I wasn’t born when Nelson Mandela was sentenced to life imprisonment in 1964. I got to know a lot about this great man via news reports, photographs of him in the newspapers, songs demanding for his release, documentaries and Social Studies classes at school. It was Dad who answered my earlier questions: “Who is Mandela?” “Why is he in prison?” “What is the meaning of apartheid?”
I clearly remember that night in February 11, 1990; when my father excitedly calling Mum from the kitchen and we all saw him on T.V, a suited grey-haired gentleman triumphantly holding his fist in the air as he finally walked out to freedom after 27 years in prison. The whole world not only celebrated his long awaited release but the end of the immoral regime of apartheid; where black South Africans were treated as third class citizens in their own country. A documentary followed by the musical SARAFINA! told me a lot of things about that terrible time (including the massacre of protesting workers and students); years later I learnt even more after reading Alan Paton’s CRY; THE BELOVED COUNTRY and Athol Fugard’s SIZWE BANZI IS DEAD. The latter in particular made me cringe; black Africans having to carry identity books and work-seekers’ permits, the racial inequality and other things they had to put up with at the time e.g. “Whites Only” signs really sickened me, that and the fact that apartheid in South Africa was actually legal.
This is what Nelson “Madiba” Mandela fought against and in the end, his (and his supporters in South Africa and other countries) paid off big time; independence, end of apartheid, freedom and in 1994, he became the first democratically elected black president of South Africa. What I liked best about him was his efforts in bringing about racial reconciliation in South Africa after that; wanting both the blacks and Afrikaans to get along from then on and let go of the past- not an easy thing of course, especially if one looks at how long apartheid reigned in that country; from 1948 to 1990. His commitment to World Peace and willingness to forgive the people who had put him in prison in the first place really moved me. He said, “As I walked out the door toward the gate of freedom, I knew if I didn’t leave my bitterness and hatred behind, I’d still be in prison.”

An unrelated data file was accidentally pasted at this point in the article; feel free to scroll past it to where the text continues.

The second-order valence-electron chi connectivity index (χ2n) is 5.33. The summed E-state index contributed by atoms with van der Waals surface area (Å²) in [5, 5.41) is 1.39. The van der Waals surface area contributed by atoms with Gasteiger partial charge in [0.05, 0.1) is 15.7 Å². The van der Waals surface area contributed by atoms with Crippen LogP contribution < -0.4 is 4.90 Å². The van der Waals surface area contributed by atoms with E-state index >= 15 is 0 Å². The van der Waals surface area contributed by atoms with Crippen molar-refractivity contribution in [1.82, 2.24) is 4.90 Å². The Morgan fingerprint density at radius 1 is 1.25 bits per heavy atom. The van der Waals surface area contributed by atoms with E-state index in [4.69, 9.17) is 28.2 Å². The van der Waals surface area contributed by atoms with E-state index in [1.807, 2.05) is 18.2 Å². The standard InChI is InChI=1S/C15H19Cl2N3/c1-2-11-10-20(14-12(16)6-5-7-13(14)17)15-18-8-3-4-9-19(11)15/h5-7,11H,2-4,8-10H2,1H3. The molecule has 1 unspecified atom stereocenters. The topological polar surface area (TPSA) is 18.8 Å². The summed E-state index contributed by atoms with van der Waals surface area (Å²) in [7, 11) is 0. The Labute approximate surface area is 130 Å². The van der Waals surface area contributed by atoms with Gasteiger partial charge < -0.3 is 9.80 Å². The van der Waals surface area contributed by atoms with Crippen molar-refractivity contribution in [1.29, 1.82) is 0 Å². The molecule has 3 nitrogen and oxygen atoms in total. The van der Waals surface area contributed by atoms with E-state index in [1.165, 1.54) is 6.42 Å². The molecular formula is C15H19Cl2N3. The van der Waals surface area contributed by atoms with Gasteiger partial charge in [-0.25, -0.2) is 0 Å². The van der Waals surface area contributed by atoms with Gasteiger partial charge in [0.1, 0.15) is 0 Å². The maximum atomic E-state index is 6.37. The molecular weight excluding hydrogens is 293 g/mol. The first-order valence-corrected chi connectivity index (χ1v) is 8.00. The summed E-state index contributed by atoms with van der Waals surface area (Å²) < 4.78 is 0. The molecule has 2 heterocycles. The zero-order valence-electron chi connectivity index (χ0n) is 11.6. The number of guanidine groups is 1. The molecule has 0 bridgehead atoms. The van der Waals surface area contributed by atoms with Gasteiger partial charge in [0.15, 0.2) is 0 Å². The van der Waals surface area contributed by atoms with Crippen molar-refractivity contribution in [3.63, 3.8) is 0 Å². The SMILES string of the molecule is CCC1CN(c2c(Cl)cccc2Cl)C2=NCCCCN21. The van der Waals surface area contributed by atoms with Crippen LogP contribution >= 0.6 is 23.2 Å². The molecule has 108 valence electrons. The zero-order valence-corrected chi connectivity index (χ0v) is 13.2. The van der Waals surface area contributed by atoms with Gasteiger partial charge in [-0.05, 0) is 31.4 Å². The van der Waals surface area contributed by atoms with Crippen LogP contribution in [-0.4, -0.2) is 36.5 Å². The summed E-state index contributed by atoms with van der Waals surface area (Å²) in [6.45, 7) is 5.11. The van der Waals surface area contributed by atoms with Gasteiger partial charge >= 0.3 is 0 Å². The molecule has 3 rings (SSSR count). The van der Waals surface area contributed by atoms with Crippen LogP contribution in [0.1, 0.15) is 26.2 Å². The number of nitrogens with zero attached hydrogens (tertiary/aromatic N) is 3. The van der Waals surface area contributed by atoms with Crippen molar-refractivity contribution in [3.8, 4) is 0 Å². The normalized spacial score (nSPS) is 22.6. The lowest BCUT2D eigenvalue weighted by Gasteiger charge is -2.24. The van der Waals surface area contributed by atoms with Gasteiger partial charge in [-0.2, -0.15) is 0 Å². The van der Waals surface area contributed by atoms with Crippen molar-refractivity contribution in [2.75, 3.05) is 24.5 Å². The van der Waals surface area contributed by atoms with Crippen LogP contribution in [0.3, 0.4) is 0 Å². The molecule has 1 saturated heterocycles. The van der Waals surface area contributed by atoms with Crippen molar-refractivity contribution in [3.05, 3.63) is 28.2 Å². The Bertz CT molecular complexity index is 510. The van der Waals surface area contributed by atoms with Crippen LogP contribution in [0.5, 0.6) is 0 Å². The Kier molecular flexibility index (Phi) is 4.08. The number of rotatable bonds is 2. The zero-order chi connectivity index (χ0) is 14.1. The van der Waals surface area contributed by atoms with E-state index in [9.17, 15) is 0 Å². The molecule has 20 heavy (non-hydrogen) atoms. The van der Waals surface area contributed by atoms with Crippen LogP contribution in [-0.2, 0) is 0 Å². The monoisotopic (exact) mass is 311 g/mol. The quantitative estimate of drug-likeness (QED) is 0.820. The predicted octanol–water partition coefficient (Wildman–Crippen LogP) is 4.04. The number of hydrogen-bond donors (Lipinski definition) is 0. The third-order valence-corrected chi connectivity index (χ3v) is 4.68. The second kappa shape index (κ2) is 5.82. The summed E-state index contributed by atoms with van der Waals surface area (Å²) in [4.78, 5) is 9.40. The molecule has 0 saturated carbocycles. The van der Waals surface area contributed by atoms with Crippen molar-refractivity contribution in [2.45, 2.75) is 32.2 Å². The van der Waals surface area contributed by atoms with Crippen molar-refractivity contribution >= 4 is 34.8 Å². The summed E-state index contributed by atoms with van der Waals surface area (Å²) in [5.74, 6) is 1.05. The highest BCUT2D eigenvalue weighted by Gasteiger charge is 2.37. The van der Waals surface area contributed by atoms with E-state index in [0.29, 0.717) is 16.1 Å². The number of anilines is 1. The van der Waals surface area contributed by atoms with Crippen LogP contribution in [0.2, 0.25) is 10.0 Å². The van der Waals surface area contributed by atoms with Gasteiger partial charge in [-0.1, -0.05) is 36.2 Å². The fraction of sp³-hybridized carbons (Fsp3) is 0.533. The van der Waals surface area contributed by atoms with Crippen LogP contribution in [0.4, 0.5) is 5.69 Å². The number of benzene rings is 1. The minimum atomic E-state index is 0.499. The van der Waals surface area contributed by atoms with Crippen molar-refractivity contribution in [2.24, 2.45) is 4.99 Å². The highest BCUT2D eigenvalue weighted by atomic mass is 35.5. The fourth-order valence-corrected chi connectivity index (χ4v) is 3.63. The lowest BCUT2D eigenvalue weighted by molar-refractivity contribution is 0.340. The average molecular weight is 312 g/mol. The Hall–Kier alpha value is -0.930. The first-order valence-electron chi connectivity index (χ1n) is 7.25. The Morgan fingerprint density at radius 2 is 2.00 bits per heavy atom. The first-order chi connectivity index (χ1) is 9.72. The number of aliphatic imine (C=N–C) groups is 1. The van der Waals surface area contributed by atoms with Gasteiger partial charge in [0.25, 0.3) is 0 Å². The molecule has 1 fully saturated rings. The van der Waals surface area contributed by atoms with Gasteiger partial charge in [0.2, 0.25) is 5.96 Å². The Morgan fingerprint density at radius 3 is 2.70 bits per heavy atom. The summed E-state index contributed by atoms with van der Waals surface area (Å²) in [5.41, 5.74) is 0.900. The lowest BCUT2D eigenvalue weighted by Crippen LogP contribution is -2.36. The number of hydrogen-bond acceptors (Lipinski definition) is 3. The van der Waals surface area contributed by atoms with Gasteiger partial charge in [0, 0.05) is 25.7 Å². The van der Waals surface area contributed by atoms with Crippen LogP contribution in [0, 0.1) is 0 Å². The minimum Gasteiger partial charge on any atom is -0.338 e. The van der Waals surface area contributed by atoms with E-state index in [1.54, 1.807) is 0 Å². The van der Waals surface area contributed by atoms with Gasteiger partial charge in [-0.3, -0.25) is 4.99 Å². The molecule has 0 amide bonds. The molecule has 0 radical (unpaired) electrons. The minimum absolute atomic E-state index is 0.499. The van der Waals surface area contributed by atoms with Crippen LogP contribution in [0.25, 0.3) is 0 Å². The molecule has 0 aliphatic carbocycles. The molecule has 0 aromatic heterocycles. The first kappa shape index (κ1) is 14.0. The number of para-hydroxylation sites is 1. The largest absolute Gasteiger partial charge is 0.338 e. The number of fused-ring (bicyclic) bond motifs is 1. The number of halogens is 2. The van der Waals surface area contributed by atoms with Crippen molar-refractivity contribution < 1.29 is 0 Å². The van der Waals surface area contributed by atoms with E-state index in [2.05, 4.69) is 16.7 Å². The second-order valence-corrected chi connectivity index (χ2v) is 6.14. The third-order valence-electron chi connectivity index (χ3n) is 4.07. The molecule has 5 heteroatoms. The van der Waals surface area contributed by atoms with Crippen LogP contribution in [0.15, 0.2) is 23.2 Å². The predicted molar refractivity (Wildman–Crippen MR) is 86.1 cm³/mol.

When he was sentenced, Mandela was 45; when he was released, he was 72, over two decades in incarceration. Yet, his defiant spirit remained unbroken all those long years and he was a symbol of hope to those who abhorred racism and apartheid and motivated them to continue fighting. While in prison, he recited William Ernest Henley’s poem- INVICTUS ("Unconquered" in Latin) - to other prisoners, influenced by the poem’s message:
“Out of the night that covers me,
Black as the pit from pole to pole,
I thank whatever gods may be
For my unconquered soul.
In the fell clutch of circumstance,
I have not winced nor cried aloud.
Under the bludgeoning of chance
My head is bloody, but unbowed.
Beyond this place of wrath and tears
Looms but the horror of the shade,
And yet the menace of the years
Finds and shall find me unafraid.
It matters not how strait the gate,
How charged with punishments the scrolls,
Iam the master of my fate:
Iam the captain of my soul.”
The world is now in mourning of a great man but we must not be sad, even though naturally we all are right now. Like Gandhi before him, Madiba cared about his people and fought for the end of tyranny and inequality. He did and achieved a lot of things; including influencing thousands. Now he has gone to rest. As we say goodbye to Nelson Mandela; we pray to Almighty God to grant his soul eternal rest, to give his family and South Africa the fortitude to bear this loss. And the rest of the world, particularly world leaders to remember what Madiba fought and stood for and do their best to emulate him. REST IN PEACE MADIBA.
"Resentment is like drinking poison and then hoping it will kill your enemies." ~ Nelson Mandela: http://t.co/Kuu63FHZsM
— USA TODAY (@USATODAY) December 5, 2013
President Obama remembers Nelson Mandela: "A man who took history in his hands and bent the arc of the moral universe towards justice."
— Barack Obama (@BarackObama) December 5, 2013
I was not a messiah but an ordinary man who had become a leader because of extraordinary circumstances-Nelson Mandela http://t.co/1XS5juxab6
— NAACP (@NAACP) December 5, 2013